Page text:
A tropical storm warning remains in effect this morning as Hurricane Teddy grows closer to Bermuda, packing 120 mph winds.
Teddy dropped down from Category 4 to Category 3 on Saturday morning but remains the second major hurricane of the year.
The National Hurricane Center continues to monitor several storms across the Atlantic basin including Hurricane Teddy, and Tropical Storms Beta and Wilfred.
At the Bermuda Weather Service (BWS), forecasters say: “High pressure responsible for settled weather will erode with deteriorating conditions today as Hurricane Teddy approaches from the southeast and merges with a front descending from the northwest.
“Breezy conditions become increasingly windy with outbreaks of rain, showers, and the development of hazardous surf and swells.
“Winds greater than 35 knots are expected to continue behind the front in the northwest flow into Tuesday dawn.”
As of 5:30am today, tropical storm conditions to affect Bermuda or the local marine area out to 25 nm within 36 hours or less, include “possible sustained winds within the range 34-63 knots (63-117 km/h) (39-73 mph)”.
The storm is moving northwest at 13 mph and is due to approach Bermuda today with the centre expected too pass just east of the island Monday morning, according to the NHC.
“Hurricane-force winds extend 60 miles from Teddy’s center and its tropical-storm-force winds extend outward up to 255 miles.”
“Tropical storm conditions are expected to affect Bermuda beginning Sunday evening and could linger into Monday night,” the NHC said.
“A more pronounced decrease in Teddy’s maximum winds is forecast to begin early next week.”
Meanwhile, Tropical Storm Beta, named using the Greek alphabet after Wilfred took up the last name in the “2020 hurricane season list,” has been stationary in the Gulf Coast for the past several hours, according to the NHC’s latest report.
As of 8pm Saturday, TS Beta was located 330 miles east-southeast of Corpus Christi, Texas, and 245 miles south-southeast of Lake Charles, La. with sustained winds of 60 mph.
The NHC issued numerous Storm Surge Warnings in effect for coastal parts of Texas such as Port Aransas to High Island, Texas—including Copano Bay, Aransas Bay, San Antonio Bay, Matagorda Bay, and Galveston Bay.8pm forecast graphic of TS Beta for Saturday, September 19, 2020. (National Hurricane Center)
“A westward drift is expected tonight, followed by a slow motion toward the west-northwest that should continue through late Monday,” forecasters said. “On the forecast track, the center of Beta will slowly approach the Texas coast Sunday and Monday.”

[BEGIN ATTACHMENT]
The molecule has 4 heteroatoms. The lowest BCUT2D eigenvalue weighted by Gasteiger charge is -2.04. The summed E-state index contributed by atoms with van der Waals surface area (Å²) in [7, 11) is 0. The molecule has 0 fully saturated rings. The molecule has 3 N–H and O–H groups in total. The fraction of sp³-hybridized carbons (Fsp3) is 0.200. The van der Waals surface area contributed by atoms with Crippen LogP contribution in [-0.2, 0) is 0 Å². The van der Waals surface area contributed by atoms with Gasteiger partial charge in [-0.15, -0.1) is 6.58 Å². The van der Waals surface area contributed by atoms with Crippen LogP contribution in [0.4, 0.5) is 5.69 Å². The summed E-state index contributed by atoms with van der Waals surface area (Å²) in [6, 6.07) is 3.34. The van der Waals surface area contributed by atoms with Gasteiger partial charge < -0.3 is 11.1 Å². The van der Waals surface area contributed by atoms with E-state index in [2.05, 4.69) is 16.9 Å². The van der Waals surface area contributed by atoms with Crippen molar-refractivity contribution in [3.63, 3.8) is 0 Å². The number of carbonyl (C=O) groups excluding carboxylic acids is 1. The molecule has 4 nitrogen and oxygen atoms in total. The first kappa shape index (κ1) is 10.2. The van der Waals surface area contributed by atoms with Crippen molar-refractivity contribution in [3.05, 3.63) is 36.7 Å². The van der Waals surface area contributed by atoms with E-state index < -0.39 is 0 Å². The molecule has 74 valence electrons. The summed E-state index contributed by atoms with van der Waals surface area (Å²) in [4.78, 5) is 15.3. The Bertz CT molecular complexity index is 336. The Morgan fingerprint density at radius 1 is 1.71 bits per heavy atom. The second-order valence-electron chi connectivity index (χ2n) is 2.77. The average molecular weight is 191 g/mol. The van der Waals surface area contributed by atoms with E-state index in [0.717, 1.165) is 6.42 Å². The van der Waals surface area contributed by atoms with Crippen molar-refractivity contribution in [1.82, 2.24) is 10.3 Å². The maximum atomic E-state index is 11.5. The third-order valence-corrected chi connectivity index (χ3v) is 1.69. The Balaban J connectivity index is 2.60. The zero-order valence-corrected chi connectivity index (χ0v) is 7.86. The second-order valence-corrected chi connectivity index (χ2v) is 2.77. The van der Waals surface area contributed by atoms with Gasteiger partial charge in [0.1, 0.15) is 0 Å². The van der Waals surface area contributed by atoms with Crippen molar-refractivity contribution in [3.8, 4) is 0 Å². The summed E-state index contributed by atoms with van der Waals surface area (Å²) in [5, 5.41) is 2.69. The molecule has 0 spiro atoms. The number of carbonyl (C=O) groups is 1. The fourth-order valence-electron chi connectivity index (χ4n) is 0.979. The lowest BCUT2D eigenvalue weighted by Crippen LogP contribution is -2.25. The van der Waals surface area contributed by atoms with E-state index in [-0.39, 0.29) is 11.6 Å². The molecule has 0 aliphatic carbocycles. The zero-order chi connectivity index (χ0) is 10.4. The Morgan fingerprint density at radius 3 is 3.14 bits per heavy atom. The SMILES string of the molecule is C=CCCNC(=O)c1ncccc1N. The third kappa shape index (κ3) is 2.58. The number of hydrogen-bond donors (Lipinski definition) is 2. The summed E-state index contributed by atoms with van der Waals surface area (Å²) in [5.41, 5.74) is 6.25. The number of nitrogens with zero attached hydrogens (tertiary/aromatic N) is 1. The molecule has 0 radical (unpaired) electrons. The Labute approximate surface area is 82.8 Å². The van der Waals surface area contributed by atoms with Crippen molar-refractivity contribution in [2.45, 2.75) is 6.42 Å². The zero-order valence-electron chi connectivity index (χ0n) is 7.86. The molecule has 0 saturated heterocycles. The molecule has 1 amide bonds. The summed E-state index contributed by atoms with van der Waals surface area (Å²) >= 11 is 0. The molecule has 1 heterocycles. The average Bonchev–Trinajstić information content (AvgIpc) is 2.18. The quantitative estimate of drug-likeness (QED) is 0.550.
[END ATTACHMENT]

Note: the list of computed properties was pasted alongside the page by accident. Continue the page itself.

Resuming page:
The NHC projects Beta to grow at or near hurricane strength over the weekend. The agency issued a Hurricane Watch for the area from Port Aransas to High Island, Texas since Friday night alongside Tropical Storm Warning from Port Aransas, Texas to Intracoastal City, LA. in its Saturday morning advisory.
Beta currently has tropical-storm-force winds extending out 175 miles. Increasing swells will affect the Texas and Mexico Gulf Coast over the weekend.
Beta formed out of Tropical Depression 22 on Friday.
Tropical Storm Wilfred
Tropical Storm Wilfred, which formed Friday morning in the east Atlantic, poses no threat to land and forecasters have noted little change in strength as it continues moving west.
As of 5 p.m. Saturday, Wilfred was located about 1025 miles west of the Cabo Verde Islands with maximum sustained winds of 40 mph heading west-northwest at 14 mph. Tropical-storm-force winds extend outward up to 45 miles from its center.
Forecasters expect little change in Wilfred’s intensity over the next few days. It’s expected to weaken on Monday, and possibly dissipate by Tuesday.
NHC forecasters say the storm is poorly organized, nicknaming the system “Tiny Wilfred” in its latest 5 p.m. advisory.
The rest of the tropics are still showing signs of activity.
Post-Tropical Cyclone Paulette is located a few hundred miles south of the Azores and producing a few showers as of 8 p.m. Saturday. It may develop once more into a tropical system.
“This system is drifting southward over marginally warm waters and is expected to begin moving eastward in a couple of days,” NHC forecaster Richard Pasch said. “The cyclone could develop tropical or subtropical characteristics by early next week.”
A previous tropical wave was set to move off the west coast of Africa over the next few days. However, the NHC no longer detected the tropical wave development based on its 8 p.m. advisory on Saturday night.